In August 1814, First Lady Dolley Madison packed a rolled-up oil portrait of George Washington into a horse-drawn wagon and made her escape. The War of 1812 had escalated to invasion of the capital by British troops. Major General Robert Ross on horseback ordered the burning of the White House and the Capitol, and then he headed to Baltimore, where a decisive battle (and a U.S. flag over Fort McHenry) signaled the inevitable end of “the second war of independence.” Generals atop mounts still factor but in bronze: 1812 war hero Andrew Jackson in Lafayette Square and Union officers in traffic circles. Today the only living, uniformed riders are the National Park Service police who patrol the Mall. Often they stop for the horses to get pats on the nose. But where else might we find these gentle creatures?
Runners know the rewards of a trek at dawn, discovering mounts and riders like General Grant at the foot of Capitol Hill. He gazes toward the National Gallery of Art which holds a bronze racing sculpture by Edgar Degas and an oil portrait of Victorian-era children, “The Hobby Horse,” c. 1840, by Robert Peckham. At the Castle on the Mall nearby, a musical carousel stars at least one neon-blue stallion.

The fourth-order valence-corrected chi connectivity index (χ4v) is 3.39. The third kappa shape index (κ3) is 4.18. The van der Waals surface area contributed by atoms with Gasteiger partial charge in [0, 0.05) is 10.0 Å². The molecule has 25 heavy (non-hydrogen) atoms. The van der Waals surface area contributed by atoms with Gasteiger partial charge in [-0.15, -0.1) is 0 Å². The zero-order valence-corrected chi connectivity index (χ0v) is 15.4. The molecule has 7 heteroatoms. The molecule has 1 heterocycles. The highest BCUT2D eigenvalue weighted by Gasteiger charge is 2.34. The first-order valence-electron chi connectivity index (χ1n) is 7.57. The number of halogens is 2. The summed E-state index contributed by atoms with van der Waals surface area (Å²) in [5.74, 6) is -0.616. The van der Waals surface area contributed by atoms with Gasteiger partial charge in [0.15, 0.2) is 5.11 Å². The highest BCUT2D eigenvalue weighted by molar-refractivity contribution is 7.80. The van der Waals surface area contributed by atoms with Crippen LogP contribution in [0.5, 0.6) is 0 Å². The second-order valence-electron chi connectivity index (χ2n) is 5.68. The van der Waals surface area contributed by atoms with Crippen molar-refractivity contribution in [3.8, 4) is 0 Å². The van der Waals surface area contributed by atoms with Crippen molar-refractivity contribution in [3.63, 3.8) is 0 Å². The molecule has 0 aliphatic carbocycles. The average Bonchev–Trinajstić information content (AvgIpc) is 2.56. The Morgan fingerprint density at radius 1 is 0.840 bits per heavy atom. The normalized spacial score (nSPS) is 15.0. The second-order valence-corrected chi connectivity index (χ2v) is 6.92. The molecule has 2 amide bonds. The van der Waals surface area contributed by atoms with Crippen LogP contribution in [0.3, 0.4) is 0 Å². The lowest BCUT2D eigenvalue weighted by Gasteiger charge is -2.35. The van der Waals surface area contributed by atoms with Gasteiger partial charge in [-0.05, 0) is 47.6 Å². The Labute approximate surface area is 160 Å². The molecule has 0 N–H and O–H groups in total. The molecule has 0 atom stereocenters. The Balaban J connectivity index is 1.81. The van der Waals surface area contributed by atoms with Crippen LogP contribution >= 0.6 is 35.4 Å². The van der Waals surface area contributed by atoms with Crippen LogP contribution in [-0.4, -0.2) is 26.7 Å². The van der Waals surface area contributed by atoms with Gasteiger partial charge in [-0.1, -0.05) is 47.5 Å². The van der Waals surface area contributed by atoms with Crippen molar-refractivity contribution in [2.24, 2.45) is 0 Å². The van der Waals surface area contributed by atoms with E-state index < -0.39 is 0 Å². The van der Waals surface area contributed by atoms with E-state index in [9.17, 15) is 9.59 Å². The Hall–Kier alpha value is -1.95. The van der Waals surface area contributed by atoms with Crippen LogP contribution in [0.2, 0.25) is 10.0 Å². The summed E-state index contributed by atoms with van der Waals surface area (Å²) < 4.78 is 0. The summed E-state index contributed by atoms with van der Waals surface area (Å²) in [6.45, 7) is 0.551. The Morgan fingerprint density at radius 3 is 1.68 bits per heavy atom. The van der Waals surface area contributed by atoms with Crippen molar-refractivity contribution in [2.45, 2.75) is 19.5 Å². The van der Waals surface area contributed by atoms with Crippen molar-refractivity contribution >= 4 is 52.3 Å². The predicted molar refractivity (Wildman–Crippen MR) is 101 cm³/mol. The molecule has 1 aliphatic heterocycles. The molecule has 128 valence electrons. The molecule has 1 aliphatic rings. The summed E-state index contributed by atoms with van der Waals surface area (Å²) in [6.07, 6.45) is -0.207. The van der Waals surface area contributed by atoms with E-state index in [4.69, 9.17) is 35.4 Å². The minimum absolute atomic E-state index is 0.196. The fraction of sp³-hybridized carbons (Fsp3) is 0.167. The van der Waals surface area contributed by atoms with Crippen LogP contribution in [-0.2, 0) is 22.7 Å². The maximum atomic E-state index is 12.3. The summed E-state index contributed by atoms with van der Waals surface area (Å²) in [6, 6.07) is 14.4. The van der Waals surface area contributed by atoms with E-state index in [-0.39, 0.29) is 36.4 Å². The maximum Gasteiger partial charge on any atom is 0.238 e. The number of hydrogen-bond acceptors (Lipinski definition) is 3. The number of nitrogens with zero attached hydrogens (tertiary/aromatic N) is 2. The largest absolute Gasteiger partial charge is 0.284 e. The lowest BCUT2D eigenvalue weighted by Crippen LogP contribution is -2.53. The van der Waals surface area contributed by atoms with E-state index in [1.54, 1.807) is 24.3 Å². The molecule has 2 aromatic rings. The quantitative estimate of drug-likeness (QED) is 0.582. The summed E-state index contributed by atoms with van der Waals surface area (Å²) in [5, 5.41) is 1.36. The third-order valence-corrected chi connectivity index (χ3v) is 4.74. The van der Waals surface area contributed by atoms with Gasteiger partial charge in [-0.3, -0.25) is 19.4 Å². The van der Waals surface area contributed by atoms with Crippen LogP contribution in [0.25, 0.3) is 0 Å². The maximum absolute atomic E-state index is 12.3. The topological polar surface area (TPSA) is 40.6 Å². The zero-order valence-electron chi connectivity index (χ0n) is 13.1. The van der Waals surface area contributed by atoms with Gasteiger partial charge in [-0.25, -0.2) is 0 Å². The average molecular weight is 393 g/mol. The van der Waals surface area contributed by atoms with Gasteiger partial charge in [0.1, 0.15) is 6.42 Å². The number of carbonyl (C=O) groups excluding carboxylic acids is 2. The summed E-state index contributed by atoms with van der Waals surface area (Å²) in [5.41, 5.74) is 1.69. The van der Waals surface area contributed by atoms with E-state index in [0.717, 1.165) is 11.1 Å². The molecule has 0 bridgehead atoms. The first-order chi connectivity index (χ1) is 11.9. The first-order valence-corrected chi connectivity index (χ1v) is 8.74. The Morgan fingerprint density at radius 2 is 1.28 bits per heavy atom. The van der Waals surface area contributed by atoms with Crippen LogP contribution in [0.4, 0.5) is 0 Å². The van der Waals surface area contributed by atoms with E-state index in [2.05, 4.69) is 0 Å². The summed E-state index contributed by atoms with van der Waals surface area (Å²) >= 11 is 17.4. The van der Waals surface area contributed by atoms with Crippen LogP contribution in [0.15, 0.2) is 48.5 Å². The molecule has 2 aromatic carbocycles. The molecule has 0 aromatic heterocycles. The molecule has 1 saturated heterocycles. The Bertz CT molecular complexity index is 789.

Close-in Virginia is “horse country,” thanks to its breeding farms, steeplechases, shows and stable tours. A drive to Middleburg allows for stops at inns and restaurants with equine decor. In D.C. saddle up at Rock Creek Horse Center with trail rides for ages 12 and up, pony rides for younger kids. Demand runs high (reserve online), but visitors can walk to the stalls on wooded paths.
Outside the American Art Museum, Luis Jimenez’s fiberglass “Vaquero” celebrates wild frontier heroes in this city of martial statuary. Inside is Deborah Butterfield’s “Monekana,” a life-sized horse configured in jagged bronze. When the gallery closes, join other Penn Quarter urban cowboys and eat “southwestern” at Tex-Mex Hill Country BBQ or south-of-the-border Rosa Mexicano and Oyamel.